The Secret Book:
(41) Let therefore the spirit of our living water be, with all care and industry, fixed with sol and luna; for they being converted into the nature of water become dead, and appear like to the dead; from thence afterwards being revived, they increase and multiply, even as do all sorts of vegetable substances; it suffices then to dispose the matter sufficiently without, because that within, it sufficiently disposes itself for the perfection of its work. For it has in itself a certain and inherent motion, according to the true way and method, and a much better order than it is possible for any man to invent or think of. For this cause it is that you need only prepare the matter, nature herself will perfect it; and if she be not hindered by some contrary thing, she will not overpass her own certain motion, neither in conceiving or generating, nor in bringing forth.
(42) Wherefore, after the preparation of the matter, beware only lest by too much heat or fire, you inflame the bath, or make it too hot; secondly, take heed lest the spirit should exhale, lest it hurt the operator, to wit, lest it destroy the work, and induce many informities, as trouble, sadness, vexation, and discontent. From these things which have been spoken, this axiom is manifest, to wit, that he can never know the necessary course of nature, in the making ot generating of metals, who is ignorant of the way of destroying them. You must therefore join them together that are of one consanguinity or kindred; for like natures do find out and join with their like natures, and by putrifying themselves, and mix together and mortify themselves. It is needful therefore to know this corruption and generation, and the natures themselves do embrace one another, and are brought to a fixity in a slow and gentle fire; how like natures rejoiceth with like natures; and how they retain one another and are converted into a white consistency.
(43) This white substance, if you will make it red, you must continually decoct it in a dry fire till it be rubified, or become red as blood, which is nothing but water, fire, and true tincture. And so by a continual dry fire, the whiteness is changed, removed, perfected, made citrine, and still digested till it become to a true red and fixed color. And consequently by how much more it is heightened in color, and made a true tincture of perfect redness. Wherefore with a dry fire, and a dry calcination, without any moisture, you must decoct this compositum, till it be invested with a most perfect red color, and then it will be the true and perfect elixir.
(44) Now if afterwards you would multiply your tincture, you must again resolve that red, in new and fresh dissolving water, and then by decoctions first whiten, and then rubify it again, by the degrees of fire, reiterating the first method of operating in this work. Dissolve, coagulate, and reiterate the closing up, the opening and multiplying in quantity and quality at your own pleasure. For by a new corruption and generation, there is introduced a new motion. Thus we can never find an end if we do always work by reiterating the same thing over and over again, viz. by solution and coagulation, by the help of our dissolving water, by which we dissolve and congeal, as we have formerly said, in the beginning of the work. Thus also is the virtue thereof increased, and multiplied both in quantity and quality; so that if after the first course of the operation you obtain a hundred fold; by the second fold you will have a thousand fold; and by the third; ten thousand fold increase. And by pursuing your work, your projection will come to infinity, tinging truly and perfectly, and fixing the greatest quantity how much soever. Thus by a thing of small and easy price, you have both color, goodness, and weight.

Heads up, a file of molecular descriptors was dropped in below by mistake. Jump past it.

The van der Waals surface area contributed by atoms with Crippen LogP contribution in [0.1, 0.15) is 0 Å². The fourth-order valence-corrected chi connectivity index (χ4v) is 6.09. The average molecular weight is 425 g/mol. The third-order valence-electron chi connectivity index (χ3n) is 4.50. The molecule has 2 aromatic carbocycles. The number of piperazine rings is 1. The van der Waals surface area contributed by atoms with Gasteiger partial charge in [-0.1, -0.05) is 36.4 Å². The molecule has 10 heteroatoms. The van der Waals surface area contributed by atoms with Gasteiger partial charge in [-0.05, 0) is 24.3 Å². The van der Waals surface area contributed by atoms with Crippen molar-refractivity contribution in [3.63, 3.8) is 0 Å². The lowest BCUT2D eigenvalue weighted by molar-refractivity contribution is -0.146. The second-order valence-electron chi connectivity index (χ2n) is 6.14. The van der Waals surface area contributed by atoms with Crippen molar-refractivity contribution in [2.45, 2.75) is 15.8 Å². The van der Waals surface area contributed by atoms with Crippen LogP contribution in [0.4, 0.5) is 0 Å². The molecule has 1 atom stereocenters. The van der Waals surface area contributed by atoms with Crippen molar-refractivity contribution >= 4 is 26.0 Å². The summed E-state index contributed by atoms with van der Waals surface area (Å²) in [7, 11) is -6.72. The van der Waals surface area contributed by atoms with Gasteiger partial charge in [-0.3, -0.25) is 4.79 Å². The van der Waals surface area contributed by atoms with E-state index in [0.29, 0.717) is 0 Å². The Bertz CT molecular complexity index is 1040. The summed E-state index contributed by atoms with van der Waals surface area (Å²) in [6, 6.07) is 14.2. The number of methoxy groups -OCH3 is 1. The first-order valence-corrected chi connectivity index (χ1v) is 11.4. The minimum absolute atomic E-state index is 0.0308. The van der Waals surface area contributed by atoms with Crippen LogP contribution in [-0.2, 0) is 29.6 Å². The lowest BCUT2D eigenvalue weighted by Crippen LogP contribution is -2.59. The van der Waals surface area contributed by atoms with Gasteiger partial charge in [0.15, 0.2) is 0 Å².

(45) Our fire then and azoth are sufficient for you: decoct, reiterate, dissolve, congeal, and continue this course, according as you please, multiplying it as you think good, until your medicine is made fusible as wax, and has attained the quantity and goodness or fixity and color you desire. This then is the compleating of the whole work of our second stone (observe it well) that you take the perfect body, and put it into our water in a glass vesica or body well closed, lest the air get in or the enclosed humidity get out. Keep it in digestion in a gentle heat, as it were of a balneum, and assiduously continue the operation or work upon the fire, till the decoction and digestion is perfect. And keep it in this digestion of a gentle heat, until it be purified and re-solved into blackness, and be drawn up and sublimed by the water, and is thereby cleaned from all blackness and impurity, that it may be white and subtle. Until it comes to the ultimate or highest purity of sublimation, and utmost volatility, and be made white both within and without: for the vulture flying in the air without wings, cries out that it might get up upon the mountain, that is upon the waters, upon which the spiritus albus or spirit of whiteness is born. Continue still a fitting fire, and that spirit, which is the subtle being of the body, and of the mercury will ascend upon the top of the water, which quintessence is more white than the driven snow. Continue yet still, and towards the end, increase the fire, till the whole spiritual substance ascend to the top. And know well, that whatsoever is clear, white-pure and spiritual, ascends in the air to the top of the water in the substance of a white vapor, which the philosophers call their virgin milk.